What’s with these games and naked dudes? Weird that I’ve mentioned, like, three of them. Anyway. Really Strange Party Games can only be grouped under two very specific umbrellas: an absurd concept and the turning of that concept into a ton of couch co-op fun. They’re the games you would never play yourself, but get pulled out at every party, if only to see the horrified stares of unaware friends turn into intense delight. They also retain an even playing field that many competitive games tend to lose. Nobody wants to be the person who’s really, really good at Mount Your Friends.
But there’s one other genre I think is appropriate: the Podcast Game. Simply put, it’s the kind of game where, often due to an open world with lots to collect, there’s a lot of downtime where nothing important is happening. Something like Assassin’s Creed is a perfect podcast game: you pop in your headphones, load up Youtube, and tick off those checklists for hours without ever hearing a single stab of your hidden blade.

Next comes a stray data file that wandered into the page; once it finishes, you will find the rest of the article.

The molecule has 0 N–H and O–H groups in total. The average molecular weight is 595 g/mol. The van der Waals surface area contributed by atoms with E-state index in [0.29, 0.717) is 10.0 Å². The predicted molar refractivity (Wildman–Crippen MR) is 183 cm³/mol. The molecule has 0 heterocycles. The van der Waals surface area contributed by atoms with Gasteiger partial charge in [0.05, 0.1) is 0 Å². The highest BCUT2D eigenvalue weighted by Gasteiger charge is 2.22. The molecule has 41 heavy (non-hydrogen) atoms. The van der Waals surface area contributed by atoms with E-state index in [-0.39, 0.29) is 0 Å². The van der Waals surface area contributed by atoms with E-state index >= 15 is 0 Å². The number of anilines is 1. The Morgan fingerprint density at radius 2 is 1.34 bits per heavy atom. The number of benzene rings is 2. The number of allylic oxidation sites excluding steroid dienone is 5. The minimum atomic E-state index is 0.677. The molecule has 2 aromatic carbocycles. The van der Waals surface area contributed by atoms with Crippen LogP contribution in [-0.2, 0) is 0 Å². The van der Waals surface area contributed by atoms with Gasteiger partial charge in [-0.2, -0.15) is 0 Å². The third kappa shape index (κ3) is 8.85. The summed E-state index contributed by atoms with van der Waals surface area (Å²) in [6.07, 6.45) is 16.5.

No Man’s Sky has quickly proved itself to be a strong contender for the Podcast Game genre. For the most part, your explorations are silent. There are the cries of alien animals, the whir of machinery, the crashing of a sudden storm. But no dialogue, no story. Any plot is conveyed purely through text. And don’t get me wrong: the music and sound design are understated and beautiful. But the player would lose nothing by never taking the space exploration game off mute.